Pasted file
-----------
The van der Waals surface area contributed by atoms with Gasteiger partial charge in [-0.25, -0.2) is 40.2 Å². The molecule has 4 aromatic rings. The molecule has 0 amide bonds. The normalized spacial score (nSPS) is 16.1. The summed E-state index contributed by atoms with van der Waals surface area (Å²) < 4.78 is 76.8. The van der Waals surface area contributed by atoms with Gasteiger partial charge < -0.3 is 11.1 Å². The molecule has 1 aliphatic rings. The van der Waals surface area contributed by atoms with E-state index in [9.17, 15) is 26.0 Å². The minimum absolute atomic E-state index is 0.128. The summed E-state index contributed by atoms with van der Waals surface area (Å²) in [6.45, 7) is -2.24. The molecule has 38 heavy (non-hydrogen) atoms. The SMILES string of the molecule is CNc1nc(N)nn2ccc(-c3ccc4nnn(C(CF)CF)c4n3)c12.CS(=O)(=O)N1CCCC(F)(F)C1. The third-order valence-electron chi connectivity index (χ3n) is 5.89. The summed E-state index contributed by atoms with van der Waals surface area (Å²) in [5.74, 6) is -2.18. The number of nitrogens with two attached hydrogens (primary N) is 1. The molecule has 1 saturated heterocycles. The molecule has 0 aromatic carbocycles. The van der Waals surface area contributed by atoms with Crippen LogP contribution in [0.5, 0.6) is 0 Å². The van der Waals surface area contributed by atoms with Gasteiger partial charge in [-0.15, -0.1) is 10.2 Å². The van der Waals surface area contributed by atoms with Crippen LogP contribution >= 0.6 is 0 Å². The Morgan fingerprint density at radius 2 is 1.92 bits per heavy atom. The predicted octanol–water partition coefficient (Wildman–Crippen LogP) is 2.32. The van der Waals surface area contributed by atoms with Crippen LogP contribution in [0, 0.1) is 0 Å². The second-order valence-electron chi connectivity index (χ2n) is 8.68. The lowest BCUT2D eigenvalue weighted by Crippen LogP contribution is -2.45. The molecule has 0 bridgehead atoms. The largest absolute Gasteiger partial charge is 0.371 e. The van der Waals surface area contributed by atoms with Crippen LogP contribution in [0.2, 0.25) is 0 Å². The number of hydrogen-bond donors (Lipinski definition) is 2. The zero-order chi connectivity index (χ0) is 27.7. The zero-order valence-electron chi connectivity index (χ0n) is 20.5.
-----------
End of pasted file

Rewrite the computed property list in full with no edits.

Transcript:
The van der Waals surface area contributed by atoms with Gasteiger partial charge in [-0.25, -0.2) is 40.2 Å². The molecule has 4 aromatic rings. The molecule has 0 amide bonds. The normalized spacial score (nSPS) is 16.1. The summed E-state index contributed by atoms with van der Waals surface area (Å²) < 4.78 is 76.8. The van der Waals surface area contributed by atoms with Gasteiger partial charge < -0.3 is 11.1 Å². The molecule has 1 aliphatic rings. The van der Waals surface area contributed by atoms with E-state index in [9.17, 15) is 26.0 Å². The minimum absolute atomic E-state index is 0.128. The summed E-state index contributed by atoms with van der Waals surface area (Å²) in [6.45, 7) is -2.24. The molecule has 38 heavy (non-hydrogen) atoms. The SMILES string of the molecule is CNc1nc(N)nn2ccc(-c3ccc4nnn(C(CF)CF)c4n3)c12.CS(=O)(=O)N1CCCC(F)(F)C1. The third-order valence-electron chi connectivity index (χ3n) is 5.89. The summed E-state index contributed by atoms with van der Waals surface area (Å²) in [5.74, 6) is -2.18. The number of nitrogens with two attached hydrogens (primary N) is 1. The molecule has 1 saturated heterocycles. The molecule has 0 aromatic carbocycles. The van der Waals surface area contributed by atoms with Crippen LogP contribution in [0.5, 0.6) is 0 Å². The van der Waals surface area contributed by atoms with Gasteiger partial charge in [-0.15, -0.1) is 10.2 Å². The van der Waals surface area contributed by atoms with Crippen LogP contribution >= 0.6 is 0 Å². The Morgan fingerprint density at radius 2 is 1.92 bits per heavy atom. The predicted octanol–water partition coefficient (Wildman–Crippen LogP) is 2.32. The van der Waals surface area contributed by atoms with Crippen LogP contribution in [0, 0.1) is 0 Å². The second-order valence-electron chi connectivity index (χ2n) is 8.68. The lowest BCUT2D eigenvalue weighted by Crippen LogP contribution is -2.45. The molecule has 0 bridgehead atoms. The largest absolute Gasteiger partial charge is 0.371 e. The van der Waals surface area contributed by atoms with Crippen LogP contribution in [0.2, 0.25) is 0 Å². The number of hydrogen-bond donors (Lipinski definition) is 2. The zero-order chi connectivity index (χ0) is 27.7. The zero-order valence-electron chi connectivity index (χ0n) is 20.5.